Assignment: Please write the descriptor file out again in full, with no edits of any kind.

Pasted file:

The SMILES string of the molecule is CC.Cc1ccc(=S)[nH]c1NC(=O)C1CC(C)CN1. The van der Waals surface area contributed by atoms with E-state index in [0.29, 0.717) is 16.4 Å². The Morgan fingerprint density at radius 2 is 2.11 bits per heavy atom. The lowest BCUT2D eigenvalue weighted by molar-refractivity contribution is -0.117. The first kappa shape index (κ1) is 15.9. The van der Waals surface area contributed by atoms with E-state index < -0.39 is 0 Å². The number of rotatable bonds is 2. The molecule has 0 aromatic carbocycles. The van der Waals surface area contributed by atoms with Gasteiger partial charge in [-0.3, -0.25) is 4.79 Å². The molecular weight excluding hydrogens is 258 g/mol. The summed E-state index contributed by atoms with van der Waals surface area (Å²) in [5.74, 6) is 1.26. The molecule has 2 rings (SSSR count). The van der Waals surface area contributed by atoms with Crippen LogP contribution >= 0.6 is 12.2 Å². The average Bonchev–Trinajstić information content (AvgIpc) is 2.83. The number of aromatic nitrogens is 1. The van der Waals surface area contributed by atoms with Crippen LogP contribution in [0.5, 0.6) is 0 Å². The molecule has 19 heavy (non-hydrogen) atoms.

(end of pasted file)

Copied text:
The SMILES string of the molecule is CC.Cc1ccc(=S)[nH]c1NC(=O)C1CC(C)CN1. The van der Waals surface area contributed by atoms with E-state index in [0.29, 0.717) is 16.4 Å². The Morgan fingerprint density at radius 2 is 2.11 bits per heavy atom. The lowest BCUT2D eigenvalue weighted by molar-refractivity contribution is -0.117. The first kappa shape index (κ1) is 15.9. The van der Waals surface area contributed by atoms with E-state index < -0.39 is 0 Å². The number of rotatable bonds is 2. The molecule has 0 aromatic carbocycles. The van der Waals surface area contributed by atoms with Gasteiger partial charge in [-0.3, -0.25) is 4.79 Å². The molecular weight excluding hydrogens is 258 g/mol. The summed E-state index contributed by atoms with van der Waals surface area (Å²) in [5.74, 6) is 1.26. The molecule has 2 rings (SSSR count). The van der Waals surface area contributed by atoms with Crippen LogP contribution >= 0.6 is 12.2 Å². The average Bonchev–Trinajstić information content (AvgIpc) is 2.83. The number of aromatic nitrogens is 1. The van der Waals surface area contributed by atoms with Crippen LogP contribution in [0.5, 0.6) is 0 Å². The molecule has 19 heavy (non-hydrogen) atoms.